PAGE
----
In recent months Its understood that the European Union has been considering plans that will grant UK immigration exemption from freedom of movement rules for up to seven years. Meanwhile, EU member states are reviewing proposals that will give the UK continued access to the single market. Both plans could form part of a potential Brexit deal.
During talks, newly installed UK Prime Minister, Theresa May, faced strong resistance from French President François Hollande over the idea of an ‘emergency brake on the free movement of people’, which Hollande considers to be ‘a step beyond the deal that former UK Prime Minister, David Cameron negotiated prior to the Brexit referendum. However, the EU has said it will assess the plans.
Ramifications of an ‘emergency brake’ on freedom of movement
According to diplomats, if a deal were to be agreed within the confines of a strict time limit, it would ‘go a long way towards appeasing the concerns of the British public concerning immigration to the UK from EU member states, while granting continued full trade access to the European market.
Any potential deal of this magnitude is likely to cause controversy across some EU member states, most notably in France, Poland and several central and eastern European nations. However, the benefit is that it would reduce the shock to the EU economy, post-Brexit, by allowing Britain access to the single market. Equally, it will limit the political damage caused to the European project that would stem from a complete split.
According to an article published on MSN.com, high-ranking UK officials said that: “While it is ‘very early days’, some form of extended emergency brake was ‘certainly one of the ideas now on the table’.”
UK continuing contribution to the EU Budget
However, it’s understood that any agreement struck would require the UK to ‘substantially contribute’ to the EU budget, albeit at a lower rate. Furthermore, the UK would have no leverage at the negotiating table when rules concerning the single market are determined, as it would no longer hold full membership status with the EU.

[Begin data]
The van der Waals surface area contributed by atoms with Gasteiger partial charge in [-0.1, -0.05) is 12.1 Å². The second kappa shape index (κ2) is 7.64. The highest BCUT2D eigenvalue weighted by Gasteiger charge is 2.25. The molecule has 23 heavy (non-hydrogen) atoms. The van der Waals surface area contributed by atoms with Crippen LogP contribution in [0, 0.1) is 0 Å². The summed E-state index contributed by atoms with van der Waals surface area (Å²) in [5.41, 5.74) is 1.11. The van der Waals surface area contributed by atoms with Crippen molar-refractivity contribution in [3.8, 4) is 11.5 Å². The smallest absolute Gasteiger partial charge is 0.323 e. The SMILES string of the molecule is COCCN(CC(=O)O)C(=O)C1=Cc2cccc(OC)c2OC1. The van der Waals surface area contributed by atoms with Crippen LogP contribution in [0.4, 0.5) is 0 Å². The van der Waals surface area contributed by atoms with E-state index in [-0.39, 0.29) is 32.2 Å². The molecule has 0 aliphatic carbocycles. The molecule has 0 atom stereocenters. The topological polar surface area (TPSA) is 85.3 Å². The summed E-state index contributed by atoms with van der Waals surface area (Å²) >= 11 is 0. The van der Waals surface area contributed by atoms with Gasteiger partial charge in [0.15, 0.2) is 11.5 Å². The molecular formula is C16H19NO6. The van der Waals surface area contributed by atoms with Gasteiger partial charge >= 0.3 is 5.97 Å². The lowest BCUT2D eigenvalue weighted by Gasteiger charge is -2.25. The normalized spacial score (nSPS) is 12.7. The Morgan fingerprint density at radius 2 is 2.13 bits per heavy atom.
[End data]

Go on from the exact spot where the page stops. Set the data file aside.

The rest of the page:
Throughout the referendum campaign, the leave camp, spearheaded by new foreign secretary, Boris Johnson, along with Michael Gove, claimed that the UK would save £350 million a week in EU contributions as a result of an EU exit and leaving the single market. They suggested that the money could be spent on the National Health Service (NHS).
However, it later emerged that the £350 million figure had been ‘exaggerated’. Additionally, during a recent visit to United Nations Headquarters in New York, it appeared that Johnson had changed his stance on exiting the single market.
Instead, he suggested that a deal could be agreed that would maintain the UK’s access to the single market, while establishing new freedom of movement rules for workers arriving in Britain from EU member states.
In a statement, Johnson said: “I’ve absolutely no doubt that a balance can be struck, and over the next few weeks we’ll be discussing that in the government and with our European friends and partners.”
“Everybody wishes to make fast progress in the economic interests both of Britain and of the European Union. I think there is very much a deal there to be done, and the faster we can get it done the better,” Johnson added.